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Loop Through Files - worked good, stopped working

    Pertanyaan

  • Tom,

    Following on from our previous conversation, I am using this VBA below, and it works great in a folder with 59 files and another file where the 59 are subprojects, and there is no resource pool.

    However, when I change the path name from what works

    FolderPath = "X:\PROJECTS\PLANNING\Perfect Project Planning\Draft Plans\Not Yet OK\5000 Series Jobs\"

    to 

    FolderPath = "X:\PROJECTS\PLANNING\Perfect Project Planning\Draft Plans\OK\"

    it doesn't work and it stops at

    FileOpenEx Name:=FileName, ReadOnly:=False, FormatID:="MSProject.MPP".

    In the OK folder, there is a shared resource pool, and that's the only difference I can put my finger on. So I figure I should open the pool before running the macro, but that doesn't help

    Sub Loop_Files()
    ' Macro Loop_Files
    ' Macro 22/07/18 21:28 by Trevor Rabey.
    Dim FolderPath As String 'store the folderpath in memory.
    Dim FileName As String 'store the file name in memory.
    'error handling. If there is an error the macro will go to the bottom of the macro where the error name is
    'On Error GoTo ErrHandler
    'speed up macro.
    'True or False allows or suppresses updating screen while macro runs.
    Application.ScreenUpdating = True
    'Prevents showing dialog boxes while macro runs.
    Application.DisplayAlerts = True
    'Call Dir the first time, pointing it to all Microsoft Project files in the folder path.
    FolderPath = "X:\PROJECTS\PLANNING\Perfect Project Planning\Draft Plans\OK\"
    'Check to make sure that the right most character is a backslash
    If Right(FolderPath, 1) <> "\" Then FolderPath = FolderPath + "\"
    FileName = Dir(FolderPath & "*.mpp")
    ' Loop until Dir returns an empty string.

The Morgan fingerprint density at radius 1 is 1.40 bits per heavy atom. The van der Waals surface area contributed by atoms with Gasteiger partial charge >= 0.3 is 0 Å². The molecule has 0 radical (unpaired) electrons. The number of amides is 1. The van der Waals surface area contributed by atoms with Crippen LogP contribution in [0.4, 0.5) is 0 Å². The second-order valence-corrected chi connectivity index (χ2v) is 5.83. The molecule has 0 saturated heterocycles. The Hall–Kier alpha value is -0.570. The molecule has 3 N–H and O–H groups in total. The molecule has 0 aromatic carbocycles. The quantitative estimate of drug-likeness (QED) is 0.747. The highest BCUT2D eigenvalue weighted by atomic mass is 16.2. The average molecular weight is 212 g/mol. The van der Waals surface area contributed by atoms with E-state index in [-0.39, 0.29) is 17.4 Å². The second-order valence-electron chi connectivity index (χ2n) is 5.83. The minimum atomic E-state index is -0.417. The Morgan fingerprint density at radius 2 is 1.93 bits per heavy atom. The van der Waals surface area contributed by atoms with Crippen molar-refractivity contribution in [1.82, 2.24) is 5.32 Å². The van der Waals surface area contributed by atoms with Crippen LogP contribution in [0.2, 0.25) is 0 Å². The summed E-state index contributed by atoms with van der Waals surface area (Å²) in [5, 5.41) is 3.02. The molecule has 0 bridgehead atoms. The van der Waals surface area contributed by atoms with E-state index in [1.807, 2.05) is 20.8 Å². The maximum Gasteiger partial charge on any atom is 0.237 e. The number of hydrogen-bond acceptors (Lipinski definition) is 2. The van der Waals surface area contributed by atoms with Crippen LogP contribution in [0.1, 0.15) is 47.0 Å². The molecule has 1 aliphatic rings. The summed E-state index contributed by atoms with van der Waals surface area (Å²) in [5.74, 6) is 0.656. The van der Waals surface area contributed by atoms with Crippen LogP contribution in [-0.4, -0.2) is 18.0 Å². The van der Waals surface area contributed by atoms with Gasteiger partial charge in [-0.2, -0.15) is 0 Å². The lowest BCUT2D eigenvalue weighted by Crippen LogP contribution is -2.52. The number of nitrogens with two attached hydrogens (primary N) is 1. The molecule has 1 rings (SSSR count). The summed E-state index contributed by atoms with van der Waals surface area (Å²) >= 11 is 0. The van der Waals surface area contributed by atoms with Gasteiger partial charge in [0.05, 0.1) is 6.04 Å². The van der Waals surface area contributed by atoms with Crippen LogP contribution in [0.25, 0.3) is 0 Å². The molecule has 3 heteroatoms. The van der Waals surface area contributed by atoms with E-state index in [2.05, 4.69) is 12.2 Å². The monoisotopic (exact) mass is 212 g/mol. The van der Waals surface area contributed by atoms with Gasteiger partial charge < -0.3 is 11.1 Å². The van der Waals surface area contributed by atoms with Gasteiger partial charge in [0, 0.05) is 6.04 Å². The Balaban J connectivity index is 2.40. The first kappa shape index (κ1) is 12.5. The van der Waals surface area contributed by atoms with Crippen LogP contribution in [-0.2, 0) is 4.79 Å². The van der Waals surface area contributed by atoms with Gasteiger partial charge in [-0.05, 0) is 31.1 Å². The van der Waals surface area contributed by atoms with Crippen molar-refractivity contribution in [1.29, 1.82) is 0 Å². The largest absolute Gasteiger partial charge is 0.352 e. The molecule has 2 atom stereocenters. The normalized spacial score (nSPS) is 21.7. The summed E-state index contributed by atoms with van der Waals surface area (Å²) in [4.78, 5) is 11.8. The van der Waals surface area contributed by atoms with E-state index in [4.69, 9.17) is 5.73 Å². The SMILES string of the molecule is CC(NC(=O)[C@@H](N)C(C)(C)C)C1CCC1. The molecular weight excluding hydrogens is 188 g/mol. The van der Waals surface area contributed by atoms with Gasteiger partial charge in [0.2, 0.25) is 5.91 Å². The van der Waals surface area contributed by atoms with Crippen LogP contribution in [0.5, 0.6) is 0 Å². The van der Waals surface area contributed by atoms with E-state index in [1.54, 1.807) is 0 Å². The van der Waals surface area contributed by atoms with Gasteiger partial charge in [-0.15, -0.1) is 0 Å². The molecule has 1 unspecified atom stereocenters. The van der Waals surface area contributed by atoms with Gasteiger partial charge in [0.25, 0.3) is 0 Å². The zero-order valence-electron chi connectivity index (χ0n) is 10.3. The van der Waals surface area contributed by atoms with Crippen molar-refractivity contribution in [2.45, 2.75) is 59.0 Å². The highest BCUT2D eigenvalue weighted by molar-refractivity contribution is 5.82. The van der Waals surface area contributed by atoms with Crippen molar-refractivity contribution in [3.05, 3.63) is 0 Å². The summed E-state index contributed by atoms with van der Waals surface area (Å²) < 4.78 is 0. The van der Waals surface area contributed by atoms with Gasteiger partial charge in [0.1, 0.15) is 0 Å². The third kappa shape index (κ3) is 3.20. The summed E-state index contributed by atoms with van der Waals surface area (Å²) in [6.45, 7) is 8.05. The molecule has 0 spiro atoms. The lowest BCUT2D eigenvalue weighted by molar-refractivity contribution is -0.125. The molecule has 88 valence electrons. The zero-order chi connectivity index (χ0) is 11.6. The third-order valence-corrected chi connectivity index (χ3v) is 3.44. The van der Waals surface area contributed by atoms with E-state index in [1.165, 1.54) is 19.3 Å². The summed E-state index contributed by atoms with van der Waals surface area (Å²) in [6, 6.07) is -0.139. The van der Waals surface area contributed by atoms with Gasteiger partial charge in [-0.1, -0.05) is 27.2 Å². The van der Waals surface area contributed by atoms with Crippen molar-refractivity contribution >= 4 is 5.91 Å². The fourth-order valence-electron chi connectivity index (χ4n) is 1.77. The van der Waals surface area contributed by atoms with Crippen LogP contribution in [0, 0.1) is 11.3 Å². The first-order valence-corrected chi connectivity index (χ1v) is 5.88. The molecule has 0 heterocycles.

Do While FileName <> ""
    FileOpenEx Name:=FileName, ReadOnly:=False, FormatID:="MSProject.MPP"
    'Put whatever you want to do here.
    BaselineSave All:=True, Copy:=0, Into:=0
    OutlineShowTasks OutlineNumber:=pjTaskOutlineShowLevel1
    ProjectSummaryInfo StatusDate:="27/07/18 17:00"
    CalculateAll
    FileSave
    FileCloseEx
    ' Use Dir to get the next file name.
    FileName = Dir()
    'end of loop
    Loop
    Application.ScreenUpdating = True
    Application.DisplayAlerts = True
    End Sub
    27 Juli 2018 7:21

Semua Balasan

  • Hi Trevor,

    Not knowing anything about your files, here are the steps I would take to debug:

    1. Find out how far the macro gets before crashing and what the conditions are when it crashes.  The quickest way to do this is to enter two commands into your code:

    • After the Do While statement and before the FileOpenEx statement, type: Debug.Print FileName
    • Before the FileName=Dir() statement, type: Debug.Print "Success"

    These commands print to the Immediate window in the VB editor, so make sure it's visible.

    2. When the macro fails, inspect the values in the Locals window for anything unexpected.

    Since you've highlighted a uniqueness related to the resource pool file, you may want to modify the code to make sure that the resource pool file is a)opened first by the code; b)excluded from any actions in the Do Loop, including attempts to re-open or to close. (e.g. If Not FileName = "ResourcePool.mpp" then....); and c) closed last, after the loop is finished.

    Eventually, get used to a) stepping through your code one line at a time using the F8 key and/or b) Entering breakpoints to suspend execution and allow inspection of local variables at key points and/or c) Using the Debug.Assert command to suspend execution and allow inspection when certain conditions are met.

    Your code has no error handling at all.  Virtually all commands can encounter unexpected conditions and throw an error.  Absent any other error-handling instructions, VBA will just suspend code and enter debug-mode, highlighting the command that causes the error.  Three typical error-handling commands are:

    On Error Resume Next - this stores an exception variable "Err" and proceeds to the next command.  You can make the next command: If Err.number <> 0 then [do something special to handle the error], or you could skip that step and just allow code to proceed and ignore all errors.

    On Error GoTo ErrHandler - this transfers control to another point in the code identified by a label, which in this case is "ErrHandler:"

    On Error GoTo 0 - reverts to the default behavior.

    Eventually you may want to buy Rod's book, if you haven't already.  It's a good investment.

    Let me know how it goes.

      

    27 Juli 2018 13:56
  • Tom,

    thinks. Lots of handy hints there.

    the problem turned out to be something connected with the filepath and the mapped X: drive.
    I got it working.

    ... and, yes, I know its as rough as, patched together with fencing wire and tape.

    I've got Rod's book, and a lot more VBA coming.

    29 Juli 2018 8:00
  • Glad you've got it sorted.
    30 Juli 2018 13:29